Tensions rise in Pakistan after Imran Khan vows to defy ban on rally: Report

Tensions rise in Pakistan after Imran Khan vows to defy ban on rally: Report

Tensions are building in Pakistan once again with ousted prime minister Imran Khan seemingly on a collision course with the country’s government after he called on thousands of followers to defy a ban on a protest march to Islamabad today to demand fresh elections. Visuals Tuesday from the capital city’s Red Zone – home to key government and judicial buildings – resembled war scenes, with shipping containers and sandbags blocking entry and exit and police and paramilitary troops in place. Access to key buildings – the parliament, foreign embassies and the prime minister’s office – has been restricted.

Pak interior minister Rana Sanaullah has accused Imran Khan of wanting to create ‘chaos’ and has warned the former cricketer he will be stopped. 

Sanaullah also warned Khan he would be arrested – something likely to trigger (even more) massive protests – should he persist.

READ: Pak government says it will not hold elections before 2023, warns Imran Khan against ‘gravedigging’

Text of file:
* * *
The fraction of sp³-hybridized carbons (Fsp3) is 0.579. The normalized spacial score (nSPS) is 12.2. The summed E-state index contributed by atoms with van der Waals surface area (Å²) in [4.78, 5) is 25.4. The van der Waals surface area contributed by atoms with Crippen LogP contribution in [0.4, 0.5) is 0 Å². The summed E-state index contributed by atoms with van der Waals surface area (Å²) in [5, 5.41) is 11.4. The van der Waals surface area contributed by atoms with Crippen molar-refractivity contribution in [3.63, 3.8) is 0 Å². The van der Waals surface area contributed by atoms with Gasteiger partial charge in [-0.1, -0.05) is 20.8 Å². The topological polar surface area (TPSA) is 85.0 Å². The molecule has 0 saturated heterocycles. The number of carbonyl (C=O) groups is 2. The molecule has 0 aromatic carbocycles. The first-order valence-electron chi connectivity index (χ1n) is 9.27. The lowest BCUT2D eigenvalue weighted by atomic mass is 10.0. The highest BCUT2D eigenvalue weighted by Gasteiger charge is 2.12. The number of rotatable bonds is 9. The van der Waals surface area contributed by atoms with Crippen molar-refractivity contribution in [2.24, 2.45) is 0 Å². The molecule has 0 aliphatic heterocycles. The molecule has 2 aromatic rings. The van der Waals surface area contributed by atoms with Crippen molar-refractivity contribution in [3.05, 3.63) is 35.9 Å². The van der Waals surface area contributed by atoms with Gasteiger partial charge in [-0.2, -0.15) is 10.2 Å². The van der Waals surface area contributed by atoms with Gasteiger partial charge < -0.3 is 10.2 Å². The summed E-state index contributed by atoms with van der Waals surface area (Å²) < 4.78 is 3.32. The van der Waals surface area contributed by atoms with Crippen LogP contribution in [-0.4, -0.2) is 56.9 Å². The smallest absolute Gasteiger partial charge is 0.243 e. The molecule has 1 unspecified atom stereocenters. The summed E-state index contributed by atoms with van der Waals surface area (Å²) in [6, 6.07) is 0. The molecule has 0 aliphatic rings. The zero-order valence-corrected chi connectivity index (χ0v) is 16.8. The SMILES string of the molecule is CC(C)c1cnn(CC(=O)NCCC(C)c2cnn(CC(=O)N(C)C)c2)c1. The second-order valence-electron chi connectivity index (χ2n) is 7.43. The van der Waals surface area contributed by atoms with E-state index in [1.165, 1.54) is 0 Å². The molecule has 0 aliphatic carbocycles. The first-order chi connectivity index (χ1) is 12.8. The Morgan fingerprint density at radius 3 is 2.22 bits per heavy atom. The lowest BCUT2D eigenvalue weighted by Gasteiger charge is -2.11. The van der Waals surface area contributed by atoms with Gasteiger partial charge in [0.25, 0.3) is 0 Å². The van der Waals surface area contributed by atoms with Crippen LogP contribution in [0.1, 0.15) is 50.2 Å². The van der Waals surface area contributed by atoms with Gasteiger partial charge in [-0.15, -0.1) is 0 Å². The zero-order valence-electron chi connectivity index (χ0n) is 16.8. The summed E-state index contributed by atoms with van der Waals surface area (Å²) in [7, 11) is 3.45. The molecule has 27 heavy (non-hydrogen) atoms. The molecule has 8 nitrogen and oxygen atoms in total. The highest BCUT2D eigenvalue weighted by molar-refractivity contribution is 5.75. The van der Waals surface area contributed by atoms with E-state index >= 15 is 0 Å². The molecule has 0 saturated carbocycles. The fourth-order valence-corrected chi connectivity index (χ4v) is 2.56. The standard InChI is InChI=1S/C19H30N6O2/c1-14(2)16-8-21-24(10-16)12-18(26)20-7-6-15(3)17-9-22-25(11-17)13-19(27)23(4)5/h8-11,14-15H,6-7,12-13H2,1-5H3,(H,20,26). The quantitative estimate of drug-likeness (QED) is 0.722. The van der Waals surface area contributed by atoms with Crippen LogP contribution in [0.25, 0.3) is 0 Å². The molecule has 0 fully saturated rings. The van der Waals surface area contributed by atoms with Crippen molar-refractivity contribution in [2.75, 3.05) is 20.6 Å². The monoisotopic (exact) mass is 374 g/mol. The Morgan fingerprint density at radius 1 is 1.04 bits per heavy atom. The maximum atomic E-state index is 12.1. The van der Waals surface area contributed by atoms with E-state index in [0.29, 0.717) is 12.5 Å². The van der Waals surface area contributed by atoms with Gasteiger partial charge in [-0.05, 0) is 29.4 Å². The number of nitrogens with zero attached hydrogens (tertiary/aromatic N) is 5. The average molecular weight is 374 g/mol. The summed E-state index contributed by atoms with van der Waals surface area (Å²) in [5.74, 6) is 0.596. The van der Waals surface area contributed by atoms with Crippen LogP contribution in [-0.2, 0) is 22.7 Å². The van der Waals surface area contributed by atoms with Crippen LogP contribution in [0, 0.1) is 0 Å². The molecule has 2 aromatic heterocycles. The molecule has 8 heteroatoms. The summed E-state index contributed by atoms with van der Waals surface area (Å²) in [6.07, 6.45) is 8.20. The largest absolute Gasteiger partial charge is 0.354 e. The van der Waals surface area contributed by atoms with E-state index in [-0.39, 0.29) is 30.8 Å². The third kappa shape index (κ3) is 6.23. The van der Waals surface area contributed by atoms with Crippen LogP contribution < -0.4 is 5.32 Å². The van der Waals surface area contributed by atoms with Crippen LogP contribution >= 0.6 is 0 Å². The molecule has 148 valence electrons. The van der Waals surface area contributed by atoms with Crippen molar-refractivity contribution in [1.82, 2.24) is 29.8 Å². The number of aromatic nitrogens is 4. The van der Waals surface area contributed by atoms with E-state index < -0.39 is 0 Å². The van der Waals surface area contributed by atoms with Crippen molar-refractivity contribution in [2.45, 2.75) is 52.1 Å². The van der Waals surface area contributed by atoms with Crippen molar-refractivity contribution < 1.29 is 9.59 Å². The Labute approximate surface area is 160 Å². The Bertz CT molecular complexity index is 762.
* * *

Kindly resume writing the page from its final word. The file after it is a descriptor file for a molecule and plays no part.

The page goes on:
Last night hundreds of Khan’s supporters were arrested; police said the arrests were ordered by the ruling Pakistan Muslim League-N (PML-N) coalition.

Fawad Chaudhry, a spokesman for Imran Khan’s Pakistan Tehreek-e-Insaf (PTI), said at least 400 were arrested. Khan later condemned the arrests on Twitter.

READ: Over 100 opposition activists arrested in Pak ahead of Imran Khan rally

Earlier today Khan seemed to fan the flames, not only insisting he would go through with his protest march but declaring himself ‘not afraid of death’.

“I tell my supporters to reach Islamabad and I will also be there… They (the government) don’t have much space in prisons. Get rid of fear…” he said at a press conference, in remarks that seem to set up potentially violent clashes between protesters and government forces.

A cricket star-turned-politician, Khan served as prime minister for over three-and-a-half years till he was ousted by a no-confidence vote in April.

READ: Pak headed for instability as Shehbaz’s political, economic woes mount

He has remained defiant since and has claimed his removal was the result of a United States-organised plot in collusion with his successor, Shahbaz Sharif. Both the US and the current Pak government have denied the allegation, but that hasn’t silenced Khan.

With input from AP, Bloomberg

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